Tanuj Parikh
Tanuj Parikh

I'm the Senior Director of Business Operations at Estimote. Previously: GroupMe, the NYC Economic Development Corporation, and Kiva. I love the Knicks.

Tanuj Parikh

Tanuj Parikh


I'm the Senior Director of Business Operations at Estimote. Previously: GroupMe, the NYC Economic Development Corporation, and Kiva. I love the Knicks.

A model of success: San Antonio Spurs

@netw3rk (one of the best writers I follow) in Grantland today, talking about the unrelenting and sustained success of the San Antonio Spurs, year after year:

"The Spurs are a machine — a whirl of interchangeable parts that slices up opposing teams with an efficiency bordering on contempt…The machine has flooded the marketplace of our attention with wins at such a rate as to devalue the very concept of a Spurs victory in our minds. And this is why the Spurs are perceived as boring."

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Ethics: big versus small

At Estimote, our products are attractive to both small startups and large corporations alike. We’re fortunate to receive inbound interest from companies of all sizes in all industries. It’s not surprising that sometimes we’re asked to provide our products – hardware and software – for free. What is surprising is the source of those requests. Far more big, publicly traded, multinational companies ask us to “donate” a $99 dev kit than bootstrapped startups eating ramen three times a day to keep the servers on.

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New adventures

I’m joining Estimote to help Steve Cheney build out the U.S. team. I’ll be working with him on the company’s business development and operations.

Beyond the really large opportunity to join a leader in the emerging bluetooth low energy / contextual computing space, working with Steve again was a big attraction. As was the chance to be part of the really strong team Jakub and Lukasz are building. 

Much more to come…but for now, happy new year!

Develop a sense of product

It’s cliche to say that employees at early stage startups wear many hats - but it’s also true. Particularly for “business people” who need to justify their presence beyond making decks and building models. One surefire way to do this is to contribute to product design.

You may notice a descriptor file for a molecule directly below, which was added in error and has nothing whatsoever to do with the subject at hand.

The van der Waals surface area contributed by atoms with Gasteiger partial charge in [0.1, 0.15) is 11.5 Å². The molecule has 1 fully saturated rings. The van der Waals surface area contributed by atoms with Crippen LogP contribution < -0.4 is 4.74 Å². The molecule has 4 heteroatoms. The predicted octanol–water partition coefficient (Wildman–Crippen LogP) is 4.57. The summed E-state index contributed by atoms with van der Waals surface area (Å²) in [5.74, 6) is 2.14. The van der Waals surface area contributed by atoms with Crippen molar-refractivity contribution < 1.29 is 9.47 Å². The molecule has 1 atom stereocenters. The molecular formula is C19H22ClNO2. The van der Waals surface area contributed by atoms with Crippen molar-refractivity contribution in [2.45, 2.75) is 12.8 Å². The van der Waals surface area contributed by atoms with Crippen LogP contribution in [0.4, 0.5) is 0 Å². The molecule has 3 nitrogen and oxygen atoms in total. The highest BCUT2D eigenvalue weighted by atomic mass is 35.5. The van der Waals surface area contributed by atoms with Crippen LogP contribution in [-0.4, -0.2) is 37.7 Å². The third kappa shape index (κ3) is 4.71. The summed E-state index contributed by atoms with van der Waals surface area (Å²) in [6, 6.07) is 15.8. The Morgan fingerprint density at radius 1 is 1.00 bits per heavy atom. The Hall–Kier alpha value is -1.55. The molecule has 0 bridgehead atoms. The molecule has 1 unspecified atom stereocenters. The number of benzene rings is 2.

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Don’t buy a flower, throw fireballs

Making persuasive and effective pitch decks is an art, not a science. There are many tactical considerations - text density, copy, graphics, visual design - but it’s crucial to start by defining a compelling message. Your BD/marketing/sales collateral needs to tell a story, a narrative that inspires potential partners/customers. Show them the heights that you can help them achieve.

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Onwards

After 2+ years, I’m leaving GroupMe. Each of the past 807 days has been a blast. Getting to work on a fantastic product - one I used before I joined and one I’ll be using long after I go - was humbling, challenging and fulfilling. But more importantly, working with the team Steve & Jared built has been an absolute pleasure. They’re all off-the-charts amazing. I’m going to miss them.

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Don’t make these a key part of your business model

My last post talked about seeking opportunities in areas in which a given industry’s incumbents deliberately let confusion and opaque experiences fester. The operative word there is deliberately. Entrepreneurs tackling these opportunities should remember that. Incumbents know they’re providing a poor experience, they just don’t care. So if you think you’re going to innovate in that space by partnering with an incumbent, think again. 

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Incumbents rely on confusion

About 3 weeks ago I had shoulder surgery to repair a torn labrum. By far the worst part of the entire process has been the flood of bills, EOB’s (explanation of benefits), and insurance and provider claims hitting my postal mailbox - because why would any actor in the healthcare system use email in 2013? - almost every two days since the operation. I am drowning in a confusing deluge of paperwork.

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Lessons learned building GroupMe’s API business

So your engineers are building an API and it’s your job to get people to use it. This isn’t a Field of Dreams situation: just because you build it doesn’t mean they will come. It’s your job in business development to spur adoption of your company’s API, and like any good BD effort, that requires research, planning and good old fashioned execution. Over my 2+ years at GroupMe and a few iterations of our API, I’ve had my share of success and setbacks. I’ve codified some of the main learnings below; hopefully they’re a useful guide to those of you just getting started with API partnerships.

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It’s all relative

Today I learned that a high profile NYC consumer startup had a lot fewer active users than I would have guessed. In fact, fewer than I think most active observers of the NYC tech scene would guess. Their positive PR and buzz* create an outsized halo of success and mask how hard it actually is to acquire users, not to mention keep them.

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